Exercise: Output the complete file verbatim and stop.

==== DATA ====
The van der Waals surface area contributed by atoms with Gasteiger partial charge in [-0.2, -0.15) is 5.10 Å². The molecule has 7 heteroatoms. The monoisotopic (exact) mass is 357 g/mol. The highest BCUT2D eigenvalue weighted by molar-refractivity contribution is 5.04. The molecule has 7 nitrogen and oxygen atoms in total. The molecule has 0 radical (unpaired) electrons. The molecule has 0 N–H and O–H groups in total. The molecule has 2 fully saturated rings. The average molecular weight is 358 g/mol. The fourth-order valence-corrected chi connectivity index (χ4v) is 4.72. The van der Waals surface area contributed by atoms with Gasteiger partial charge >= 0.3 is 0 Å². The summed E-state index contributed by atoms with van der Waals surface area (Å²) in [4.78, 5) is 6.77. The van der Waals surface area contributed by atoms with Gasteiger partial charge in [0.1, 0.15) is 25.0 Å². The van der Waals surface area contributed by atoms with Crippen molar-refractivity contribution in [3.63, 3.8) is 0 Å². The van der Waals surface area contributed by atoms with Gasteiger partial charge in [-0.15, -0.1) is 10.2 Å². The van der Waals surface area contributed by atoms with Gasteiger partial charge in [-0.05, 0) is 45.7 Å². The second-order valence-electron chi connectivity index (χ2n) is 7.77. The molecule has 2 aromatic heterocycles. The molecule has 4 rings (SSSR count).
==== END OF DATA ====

The van der Waals surface area contributed by atoms with Gasteiger partial charge in [-0.2, -0.15) is 5.10 Å². The molecule has 7 heteroatoms. The monoisotopic (exact) mass is 357 g/mol. The highest BCUT2D eigenvalue weighted by molar-refractivity contribution is 5.04. The molecule has 7 nitrogen and oxygen atoms in total. The molecule has 0 radical (unpaired) electrons. The molecule has 0 N–H and O–H groups in total. The molecule has 2 fully saturated rings. The average molecular weight is 358 g/mol. The fourth-order valence-corrected chi connectivity index (χ4v) is 4.72. The van der Waals surface area contributed by atoms with Gasteiger partial charge >= 0.3 is 0 Å². The summed E-state index contributed by atoms with van der Waals surface area (Å²) in [4.78, 5) is 6.77. The van der Waals surface area contributed by atoms with Gasteiger partial charge in [0.1, 0.15) is 25.0 Å². The van der Waals surface area contributed by atoms with Crippen molar-refractivity contribution in [3.63, 3.8) is 0 Å². The van der Waals surface area contributed by atoms with Gasteiger partial charge in [-0.15, -0.1) is 10.2 Å². The van der Waals surface area contributed by atoms with Gasteiger partial charge in [-0.05, 0) is 45.7 Å². The second-order valence-electron chi connectivity index (χ2n) is 7.77. The molecule has 2 aromatic heterocycles. The molecule has 4 rings (SSSR count).